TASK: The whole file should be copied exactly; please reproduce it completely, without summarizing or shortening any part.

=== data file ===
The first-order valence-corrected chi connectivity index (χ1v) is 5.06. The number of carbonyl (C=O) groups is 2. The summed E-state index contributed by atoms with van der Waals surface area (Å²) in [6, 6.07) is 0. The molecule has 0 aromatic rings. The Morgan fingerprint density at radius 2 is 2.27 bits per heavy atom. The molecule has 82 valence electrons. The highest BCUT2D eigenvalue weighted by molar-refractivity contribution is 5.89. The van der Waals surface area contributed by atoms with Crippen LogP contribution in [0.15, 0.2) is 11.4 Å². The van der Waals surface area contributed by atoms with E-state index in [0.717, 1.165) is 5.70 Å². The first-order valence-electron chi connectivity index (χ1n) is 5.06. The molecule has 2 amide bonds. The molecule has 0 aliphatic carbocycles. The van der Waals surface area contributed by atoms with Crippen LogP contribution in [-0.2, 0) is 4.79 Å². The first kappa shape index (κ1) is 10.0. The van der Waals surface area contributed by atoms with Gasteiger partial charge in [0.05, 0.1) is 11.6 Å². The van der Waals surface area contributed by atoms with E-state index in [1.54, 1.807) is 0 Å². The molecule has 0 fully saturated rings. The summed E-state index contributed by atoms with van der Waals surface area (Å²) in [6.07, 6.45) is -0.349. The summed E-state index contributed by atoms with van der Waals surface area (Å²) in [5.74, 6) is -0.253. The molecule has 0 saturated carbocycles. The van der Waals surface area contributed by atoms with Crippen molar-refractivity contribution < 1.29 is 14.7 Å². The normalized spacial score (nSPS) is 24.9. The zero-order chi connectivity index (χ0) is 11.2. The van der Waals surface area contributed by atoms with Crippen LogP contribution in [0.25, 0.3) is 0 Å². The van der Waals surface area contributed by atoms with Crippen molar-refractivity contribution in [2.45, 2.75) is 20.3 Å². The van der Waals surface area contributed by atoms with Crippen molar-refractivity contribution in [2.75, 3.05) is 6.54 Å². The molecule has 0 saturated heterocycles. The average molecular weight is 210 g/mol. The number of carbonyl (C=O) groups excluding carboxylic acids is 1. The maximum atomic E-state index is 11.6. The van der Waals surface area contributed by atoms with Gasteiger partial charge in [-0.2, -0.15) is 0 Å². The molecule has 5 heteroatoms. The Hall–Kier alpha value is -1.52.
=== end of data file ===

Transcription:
The first-order valence-corrected chi connectivity index (χ1v) is 5.06. The number of carbonyl (C=O) groups is 2. The summed E-state index contributed by atoms with van der Waals surface area (Å²) in [6, 6.07) is 0. The molecule has 0 aromatic rings. The Morgan fingerprint density at radius 2 is 2.27 bits per heavy atom. The molecule has 82 valence electrons. The highest BCUT2D eigenvalue weighted by molar-refractivity contribution is 5.89. The van der Waals surface area contributed by atoms with Crippen LogP contribution in [0.15, 0.2) is 11.4 Å². The van der Waals surface area contributed by atoms with E-state index in [0.717, 1.165) is 5.70 Å². The first-order valence-electron chi connectivity index (χ1n) is 5.06. The molecule has 2 amide bonds. The molecule has 0 aliphatic carbocycles. The van der Waals surface area contributed by atoms with Crippen LogP contribution in [-0.2, 0) is 4.79 Å². The first kappa shape index (κ1) is 10.0. The van der Waals surface area contributed by atoms with Gasteiger partial charge in [0.05, 0.1) is 11.6 Å². The van der Waals surface area contributed by atoms with E-state index in [1.54, 1.807) is 0 Å². The molecule has 0 fully saturated rings. The summed E-state index contributed by atoms with van der Waals surface area (Å²) in [6.07, 6.45) is -0.349. The summed E-state index contributed by atoms with van der Waals surface area (Å²) in [5.74, 6) is -0.253. The molecule has 0 saturated carbocycles. The van der Waals surface area contributed by atoms with Crippen molar-refractivity contribution < 1.29 is 14.7 Å². The normalized spacial score (nSPS) is 24.9. The zero-order chi connectivity index (χ0) is 11.2. The van der Waals surface area contributed by atoms with Crippen LogP contribution in [0.25, 0.3) is 0 Å². The van der Waals surface area contributed by atoms with Crippen molar-refractivity contribution in [2.45, 2.75) is 20.3 Å². The van der Waals surface area contributed by atoms with Crippen molar-refractivity contribution in [2.75, 3.05) is 6.54 Å². The molecule has 0 saturated heterocycles. The average molecular weight is 210 g/mol. The number of carbonyl (C=O) groups excluding carboxylic acids is 1. The maximum atomic E-state index is 11.6. The van der Waals surface area contributed by atoms with Gasteiger partial charge in [-0.2, -0.15) is 0 Å². The molecule has 5 heteroatoms. The Hall–Kier alpha value is -1.52.